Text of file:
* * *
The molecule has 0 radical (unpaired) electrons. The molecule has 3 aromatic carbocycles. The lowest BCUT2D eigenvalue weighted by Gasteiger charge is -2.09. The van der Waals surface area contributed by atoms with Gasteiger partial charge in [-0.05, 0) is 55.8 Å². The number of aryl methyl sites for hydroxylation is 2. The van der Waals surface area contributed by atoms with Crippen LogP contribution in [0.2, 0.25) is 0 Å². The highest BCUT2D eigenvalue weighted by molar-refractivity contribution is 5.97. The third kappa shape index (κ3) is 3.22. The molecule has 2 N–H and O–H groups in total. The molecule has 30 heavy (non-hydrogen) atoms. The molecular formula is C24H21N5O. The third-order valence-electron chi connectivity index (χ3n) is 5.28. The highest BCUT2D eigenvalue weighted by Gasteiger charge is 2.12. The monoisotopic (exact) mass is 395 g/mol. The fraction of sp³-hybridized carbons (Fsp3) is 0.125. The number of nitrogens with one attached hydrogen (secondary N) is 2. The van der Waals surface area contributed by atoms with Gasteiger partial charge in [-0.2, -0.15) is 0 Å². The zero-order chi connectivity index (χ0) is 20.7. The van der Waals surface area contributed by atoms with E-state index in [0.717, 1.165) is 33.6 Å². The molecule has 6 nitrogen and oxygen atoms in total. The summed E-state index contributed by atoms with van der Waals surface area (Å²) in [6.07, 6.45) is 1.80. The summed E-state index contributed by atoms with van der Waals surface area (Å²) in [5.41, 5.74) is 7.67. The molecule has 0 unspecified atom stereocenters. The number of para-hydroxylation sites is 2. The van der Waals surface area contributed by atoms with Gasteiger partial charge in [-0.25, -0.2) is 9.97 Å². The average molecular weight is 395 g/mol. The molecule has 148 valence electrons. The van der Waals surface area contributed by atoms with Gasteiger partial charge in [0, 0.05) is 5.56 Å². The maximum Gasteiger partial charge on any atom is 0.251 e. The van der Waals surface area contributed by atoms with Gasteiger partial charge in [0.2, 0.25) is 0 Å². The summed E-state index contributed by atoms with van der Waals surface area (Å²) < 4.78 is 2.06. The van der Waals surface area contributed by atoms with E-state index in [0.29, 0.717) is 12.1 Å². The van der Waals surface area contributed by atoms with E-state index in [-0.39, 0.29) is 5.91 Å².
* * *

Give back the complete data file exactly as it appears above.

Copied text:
The molecule has 0 radical (unpaired) electrons. The molecule has 3 aromatic carbocycles. The lowest BCUT2D eigenvalue weighted by Gasteiger charge is -2.09. The van der Waals surface area contributed by atoms with Gasteiger partial charge in [-0.05, 0) is 55.8 Å². The number of aryl methyl sites for hydroxylation is 2. The van der Waals surface area contributed by atoms with Crippen LogP contribution in [0.2, 0.25) is 0 Å². The highest BCUT2D eigenvalue weighted by molar-refractivity contribution is 5.97. The third kappa shape index (κ3) is 3.22. The molecule has 2 N–H and O–H groups in total. The molecule has 30 heavy (non-hydrogen) atoms. The molecular formula is C24H21N5O. The third-order valence-electron chi connectivity index (χ3n) is 5.28. The highest BCUT2D eigenvalue weighted by Gasteiger charge is 2.12. The monoisotopic (exact) mass is 395 g/mol. The fraction of sp³-hybridized carbons (Fsp3) is 0.125. The number of nitrogens with one attached hydrogen (secondary N) is 2. The van der Waals surface area contributed by atoms with Gasteiger partial charge in [-0.2, -0.15) is 0 Å². The zero-order chi connectivity index (χ0) is 20.7. The van der Waals surface area contributed by atoms with E-state index in [0.717, 1.165) is 33.6 Å². The molecule has 6 nitrogen and oxygen atoms in total. The summed E-state index contributed by atoms with van der Waals surface area (Å²) in [6.07, 6.45) is 1.80. The summed E-state index contributed by atoms with van der Waals surface area (Å²) in [5.41, 5.74) is 7.67. The molecule has 0 unspecified atom stereocenters. The number of para-hydroxylation sites is 2. The van der Waals surface area contributed by atoms with Gasteiger partial charge in [-0.25, -0.2) is 9.97 Å². The average molecular weight is 395 g/mol. The molecule has 148 valence electrons. The van der Waals surface area contributed by atoms with Gasteiger partial charge in [0, 0.05) is 5.56 Å². The maximum Gasteiger partial charge on any atom is 0.251 e. The van der Waals surface area contributed by atoms with Gasteiger partial charge in [0.2, 0.25) is 0 Å². The summed E-state index contributed by atoms with van der Waals surface area (Å²) < 4.78 is 2.06. The van der Waals surface area contributed by atoms with E-state index in [0.29, 0.717) is 12.1 Å². The van der Waals surface area contributed by atoms with E-state index in [-0.39, 0.29) is 5.91 Å².